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The Supreme Court Continues to Rule in Favour of Those Affected in the Trampolin Hills Promotion in Front of Caixabank

Image to illustrate trampolin hills blog, women looking at her purse
Supreme Court Continues to Rule in Favour of Those Affected in the Spanish Property Crisis

The Supreme Court in Spain has recently issued a new ruling in favour of a lawsuit represented by a home buyer involved in the Trampolin Hills promotion. The buyer had paid a significant deposit for a home he never received. He therefore claimed  for a refund  of the deposit monies by the guarantor entity, Caixabank. The homebuyer in question obtained two favourable judgments in both instances, before Caixabank appealed the case to the Supreme Court. Their argument was that the bank should not be held responsible for the money that the buyer had paid in cash to the promoter and instead he should have deposited the money into a bank account. In this particular case, there was an issue with some of the amounts paid by the buyer, as they were made in cash payments.

 

Both judgments of the Court and the Audiencia Provincial decided to rule in favour of the buyer. This resulted in the guarantor bank, Caixabank, being obliged to return all the amounts that the buyer had paid, regardless of the method of payment. The Supreme Court’s decision has made a final ruling in the proceedings. Thanks to our Spanish legal team’s commitment, the Bank’s appeal was rejected on 11 February 2020, allowing the buyer to pursue a claim for repayment of the deposit. The property buyer was able  to recover €31,000, plus an interest of nearly €13,000.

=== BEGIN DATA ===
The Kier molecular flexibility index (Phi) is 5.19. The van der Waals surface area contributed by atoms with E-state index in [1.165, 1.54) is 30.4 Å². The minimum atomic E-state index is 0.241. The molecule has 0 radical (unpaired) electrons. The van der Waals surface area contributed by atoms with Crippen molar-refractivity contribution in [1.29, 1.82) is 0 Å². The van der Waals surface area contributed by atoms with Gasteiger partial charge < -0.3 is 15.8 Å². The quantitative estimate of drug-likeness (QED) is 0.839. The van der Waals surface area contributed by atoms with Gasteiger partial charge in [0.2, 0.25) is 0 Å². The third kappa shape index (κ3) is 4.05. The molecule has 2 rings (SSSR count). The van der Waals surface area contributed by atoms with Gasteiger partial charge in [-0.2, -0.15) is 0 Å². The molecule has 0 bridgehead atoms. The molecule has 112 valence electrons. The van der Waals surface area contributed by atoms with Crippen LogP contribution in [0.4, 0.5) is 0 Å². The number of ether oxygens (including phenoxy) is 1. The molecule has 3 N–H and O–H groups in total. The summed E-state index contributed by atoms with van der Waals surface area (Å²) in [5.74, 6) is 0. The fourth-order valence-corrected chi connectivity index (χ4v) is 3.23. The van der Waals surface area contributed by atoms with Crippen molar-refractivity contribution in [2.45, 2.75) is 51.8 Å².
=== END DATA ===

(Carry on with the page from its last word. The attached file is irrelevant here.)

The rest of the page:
What does the Supreme Court specify about cash payments to property developers?

The most notable part of the case is that the Supreme Court clarified the position of the guarantor’s responsibility under Law 57/68, confirming that the bank is obliged to cover all the amounts paid in accordance with the contract of sale, regardless of the method of payment. In this instance, the court held Caixabank liable for being the guarantor of the promoter despite the fact that the buyer had made a cash payment to the property developer without the development being completed.

As long as payments are made in accordance with the contract of sale between the buyer and the promoter, the guarantor bank is obliged to refund the deposit back to the buyer, in full. This is not limited to funds that people deposited into a bank account but also captures those individuals who paid in cash.

Hurry, contact MySpanishDeposit if you paid a deposit to a Spanish developer for a home between 2005 – 2016 that didn’t get built, and the developer didn’t give you your deposit back! 

Lawyers at Eskariam, forming part of the MySpanishDeposit team,have already recovered over €200 million worth of lost deposits on behalf of thousands of people like you. If you pursue your claim with us, there is zero up front cost, and zero risk to you. If your claim is successful, the legal team will charge a fixed percentage of the money that you recover, with no hidden fees and no hidden extras such as VAT.

Click here to learn more and read our frequently asked questions.

Register now – before the 20 September 2020 cut-off date for new registrants and our legal team at MySpanishDeposit will take the necessary steps to protect your right to claim before the deadline runs out in October 2020.

 

 

Author:

Alejandro Castilla, responsible housing area lawyer

 

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